I'm currently shipping a desktop Java application. It is a plain old Java 5 Java / Swing app and so far everything worked nicely. Java 5 was targetted because some users were on OS X version / computers that shall never have Java 6 (we may lift this limitation soon and switch to a newer Java and simply abandoning my users stuck with Java 5).

I'm quickly getting up to speed with Clojure but I haven't really done lots of Clojure-to-Java and Java-to-Clojure yet and I was wondering if it was realistic to ship a Clojure desktop application instead of a Java application?

The application I'm shipping is currently about 12 MB with all the .jar so adding Clojure doesn't seen to be too much of an issue.

My plan would be to have Clojure call Java APIs: my application is already divided in several independent jars.

If I understand correctly calling Clojure from Java is harder than calling Java code from Clojure which is why I'd basically rewrite all the UI (part of the UI, mixing Swing components and self-made BufferedImages needs to be rewritten anyway due to the rise of retina display), and do all the 'wiring' from Clojure.

So that's the problem I'm facing: is it realistic to ship a Clojure desktop app? (it certainly doesn't seem to be very widespread but then shipping plain Java desktop apps ain't that common either and I'm doing it anyway)

Technically, what would need to be done? (compared to shipping a Java app)

  • 1
    Take a look at Seesaw, it is a Clojure DSL for building JVM-based GUI apps (Swing-based). Sep 18, 2012 at 20:12
  • Seesaw looks like it may prove useful to build the GUI and do the wiring, but what about the integration of my existing Java APIs / libraries? Should it all be painless? (I'll report here anyway but I'd like to have a bit more feedback before trying to switch to Clojure) Sep 19, 2012 at 0:15
  • ClojureScript + (NW.js or Atom Electron) would do the job. Dec 24, 2015 at 20:58

1 Answer 1


Yes, it is entirely realistic - not many people seem to be doing it yet but I think that is only a matter of time (Clojure is pretty new after all!)

I've personally written an open-source game in Clojure which runs as a Swing application (https://github.com/mikera/ironclad) so have some experiences to share which may be useful.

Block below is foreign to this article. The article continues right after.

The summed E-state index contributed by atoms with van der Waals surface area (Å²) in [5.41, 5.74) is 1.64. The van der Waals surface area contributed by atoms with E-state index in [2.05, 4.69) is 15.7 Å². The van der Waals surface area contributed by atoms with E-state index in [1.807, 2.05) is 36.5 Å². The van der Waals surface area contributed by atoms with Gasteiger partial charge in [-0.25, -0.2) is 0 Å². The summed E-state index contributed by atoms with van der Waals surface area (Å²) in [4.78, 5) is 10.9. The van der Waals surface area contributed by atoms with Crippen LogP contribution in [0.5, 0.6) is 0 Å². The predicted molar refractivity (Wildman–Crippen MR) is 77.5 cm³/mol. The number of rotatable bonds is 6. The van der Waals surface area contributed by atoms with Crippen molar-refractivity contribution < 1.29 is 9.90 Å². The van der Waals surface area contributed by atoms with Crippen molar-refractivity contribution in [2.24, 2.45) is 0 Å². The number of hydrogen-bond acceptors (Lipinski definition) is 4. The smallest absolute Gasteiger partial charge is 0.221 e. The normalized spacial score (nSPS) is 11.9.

• On average you probably want to have Clojure call into Java APIs. This is mostly common sense - Java has all the great libraries, Clojure is the more productive language for gluing things together.
  • You may want to write a Java-based "loader" with a main(...) method that launches the Clojure part of the code. Among other things, this means that you won't have to AOT compile your Clojure code. Example code here: https://github.com/mikera/ironclad/blob/master/src/main/java/ic/IronClad.java
  • You will probably want to do things like throw up a splash screen while your application initialises to allow for the extra startup time loading/compiling Clojure code. It probably adds 1-2 seconds to a typical app startup time, which is enough that your user will probably appreciate some feedback. If you are clever, you can actually throw up the whole UI while other stuff loads in the background but this requires some care and might test your concurrency kung-fu :-)
  • You can mix Java and Clojure relatively freely since they can call backwards and forwards fairly transparently. The only complication if you want Java to call Clojure is that Java likes to know the class / interface it is calling at compile time. A good option is to have Clojure code dynamically implement an aleady-compiled Java interface via reify.
  • I've found it pretty easy to develop and package an app in a single jar containing both Clojure and Java code using Eclipse/Maven. The Clojure code can simply be put in src/main/resources and gets loaded / compiled at runtime.
  • You can use Clojure GUI wrappers like seesaw if you like. It seems to be pretty good. I decided against using it, mainly because I wanted to do some fiddly things with Swing directly and didn't feel that I needed an extra layer of abstraction.
  • great answer... +1. Very interesting and thanks for the link to your sourcecode: it shall definitely help. Now I need to get my development environment "stable" (just tried latest leiningen + clojure-mode + nrepl.el and it's not working... yet ; ) Sep 19, 2012 at 23:58

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